• Most importantly, there are no consequences for cyclists involved in accidents- you carry no insurance, there’s no license for you to lose.

    Someone with insurance will have *less* consequence than someone without insurance. If you have insurance, you might see a small increase in your premium for the next 3 years. If you don’t you are 100% exposed to judgements.

    This also assumes that any given motorist has insurance. Well over 10% of the time, you’d be making an incorrect assumption. A similar percentage has no license. This also implies that if you lose your insurance and your license, that will not stop you from driving. And getting involved in an incident without a license means that you will have your license suspended for a while longer and you can ignore that suspension as well.

  • Richard Mlynarik

    Nobody here is making excuses for bad cyclist behavior,

    Hey, I will!

    Much of the “bad cyclist behavior” that gets bleated on about are either victimless crimes (SOMEBODY SOMEWHERE ROLLED THROUGH A STOP SIGN AND MUST BE PROSECUTED!) or just part of the low-level friction of living in a society that contains other humans and occasionally being surprised (THAT LUNATIC CAME FROM NOWHERE AND TRIED TO RUN ME DOWN) or wronged by small inconsequential errors (NO YOU ARE NOT SORRY YOU MUST DIE).

    Most people break small laws in small ways all the time, with the result that society as a whole functions in a slightly less frictional and even more pleasant way than the bizarre self-righteous hypocritical anti-utopias of the “bad behavior” accusers.

    Dangerous behaviours and anti-social behaviours are a very small subset of “bad behavior”, and a lot of the “bad behavior” bandied about really amounts to “getting on with your life in a way that I choose to disapprove of for some reason.”

    So there.

  • Ubringliten

    “The elderly woman killed on the Embarcadero was killed because someone was in a hurry to get to work. He was in a hurry, and now she’s dead. There’s not much moral superiority in that.”
    This is the reason that this article is addressing.  People think this way because of the biased mainstream media.  Present those 12 auto accidents as much as that one bike accident (which happened in the last 5 years), and you will stop thinking this way.

    Two days ago, I was almost hit by a pickup truck at a cross walk.  If I walk a little faster, I wouldn’t be here typing.  Back at you.

  • Anonymous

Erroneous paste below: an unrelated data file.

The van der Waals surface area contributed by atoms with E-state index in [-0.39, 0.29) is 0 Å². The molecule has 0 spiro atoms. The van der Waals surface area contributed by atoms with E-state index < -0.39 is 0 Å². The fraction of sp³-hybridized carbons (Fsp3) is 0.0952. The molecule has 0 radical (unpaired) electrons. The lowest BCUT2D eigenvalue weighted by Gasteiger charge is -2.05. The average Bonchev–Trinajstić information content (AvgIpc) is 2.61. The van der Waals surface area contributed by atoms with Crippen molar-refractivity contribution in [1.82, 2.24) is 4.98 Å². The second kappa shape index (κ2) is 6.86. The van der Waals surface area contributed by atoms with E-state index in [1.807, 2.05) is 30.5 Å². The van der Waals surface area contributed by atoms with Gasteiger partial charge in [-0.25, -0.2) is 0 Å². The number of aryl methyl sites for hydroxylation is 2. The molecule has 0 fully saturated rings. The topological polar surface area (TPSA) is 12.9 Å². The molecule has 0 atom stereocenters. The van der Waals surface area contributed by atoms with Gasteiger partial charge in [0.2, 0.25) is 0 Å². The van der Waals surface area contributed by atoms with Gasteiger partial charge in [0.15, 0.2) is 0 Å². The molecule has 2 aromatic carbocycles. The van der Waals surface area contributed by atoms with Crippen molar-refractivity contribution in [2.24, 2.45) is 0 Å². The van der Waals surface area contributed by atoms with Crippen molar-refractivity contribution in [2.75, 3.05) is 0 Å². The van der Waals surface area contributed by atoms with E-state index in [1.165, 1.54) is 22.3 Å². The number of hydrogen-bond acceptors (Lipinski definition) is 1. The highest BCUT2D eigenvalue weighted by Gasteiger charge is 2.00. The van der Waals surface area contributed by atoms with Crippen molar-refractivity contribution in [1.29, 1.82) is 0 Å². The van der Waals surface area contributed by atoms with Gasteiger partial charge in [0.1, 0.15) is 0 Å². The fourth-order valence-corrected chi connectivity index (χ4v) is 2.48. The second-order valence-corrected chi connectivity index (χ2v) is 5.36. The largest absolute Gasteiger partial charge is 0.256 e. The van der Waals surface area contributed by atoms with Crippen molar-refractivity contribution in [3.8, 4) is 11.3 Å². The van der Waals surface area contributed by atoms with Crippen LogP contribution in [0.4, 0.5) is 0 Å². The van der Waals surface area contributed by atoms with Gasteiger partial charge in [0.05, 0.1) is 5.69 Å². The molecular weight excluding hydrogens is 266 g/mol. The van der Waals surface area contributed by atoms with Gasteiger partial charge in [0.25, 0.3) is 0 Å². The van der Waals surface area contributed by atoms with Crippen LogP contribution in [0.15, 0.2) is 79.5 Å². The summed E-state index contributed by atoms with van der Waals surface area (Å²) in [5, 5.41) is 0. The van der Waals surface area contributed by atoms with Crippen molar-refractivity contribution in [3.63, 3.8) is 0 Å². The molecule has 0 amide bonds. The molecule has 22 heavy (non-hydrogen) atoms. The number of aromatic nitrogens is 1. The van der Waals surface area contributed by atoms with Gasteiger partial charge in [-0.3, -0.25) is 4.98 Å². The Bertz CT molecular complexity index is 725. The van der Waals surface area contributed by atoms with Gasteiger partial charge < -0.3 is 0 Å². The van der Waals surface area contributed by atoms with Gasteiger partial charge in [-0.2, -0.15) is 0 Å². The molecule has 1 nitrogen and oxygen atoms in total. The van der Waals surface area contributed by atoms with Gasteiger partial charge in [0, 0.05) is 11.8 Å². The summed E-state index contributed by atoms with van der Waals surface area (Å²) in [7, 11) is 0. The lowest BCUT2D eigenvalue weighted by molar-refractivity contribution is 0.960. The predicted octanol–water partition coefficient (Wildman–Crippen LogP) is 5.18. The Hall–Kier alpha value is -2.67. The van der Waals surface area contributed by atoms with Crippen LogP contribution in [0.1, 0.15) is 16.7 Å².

Bikes feel the need to be aggressive because of cars’ sense of entitlement, which feeds into … plenty of blame to go around. But what gets reported on TV is perception, and perception is reality. So if people think only bicyclists hit pedestrians, cars aren’t reminded to be more careful too. There should have at least been a mention of the facts for context.

  • Anonymous

     With a name like “Streetsblog” I always assumed that the reporting here would have an agenda, and all the articles are incredibly fact-based, even if opinionated. Labeling articles commentary could detract from that. Maybe a better label, used at newspapers, is “analysis.” But then I would say that every piece here is equally thoughtful.

  • Turin

    If we’re posting personal anecdotes as incontrovertible evidence now, then I’d like to point out that I mostly walk in the city — I never ride a bike, but do occasionally drive. I have never, ever once had an issue with a biker. I’ve never come close to getting hit by one and have never had any kind of issue with a bike rider at all.

    I have had numerous issues with drivers, however. I can’t count how many times I’ve almost been hit by cars who are breaking the traffic laws in one or more ways. Taxis, personal drivers and even Muni drivers (some Muni drivers habitually turn in front of pedestrians against the light at certain intersections downtown — happens virtually everyday) have been far more threatening to my well-being over the years than bike riders. Fortunately, I’m very aware of my surroundings and have pretty good reflexes. Otherwise, I’m sure I’d be dead today thanks to the driving population of San Francisco.

    You see, we all have our personal experience and perspective. That’s why we look at actual statistics and facts to determine the truth. And the statistics say that drivers are far more dangerous to pedestrians than bikers. That’s just the way it is, and all your resentment toward those who ride a bike won’t change that one bit.

  •  I never have issues with cyclists either, and I walk around Valencia Street and on 24th Street all the time – toddler in tow. And the drivers on 24th scare the crap out of me.

    I’m starting to believe that what is going on is that *everyone* is trained to look for cars, expects them, knows where they will be, and notices them.

    Not everyone however has been trained to look for cyclists. When a motorist is not aware of a cyclist – we get the “Sorry Mate I Didn’t See You” defense as the motorist hits the cyclist who was right in front of him but he didn’t see. When a pedestrian is not aware of a cyclist, it creates close calls that don’t exist with motorists that pedestrians see and then defer to.

    This is exacerbated by the fact that cyclists ride nearer to the curb than motorists.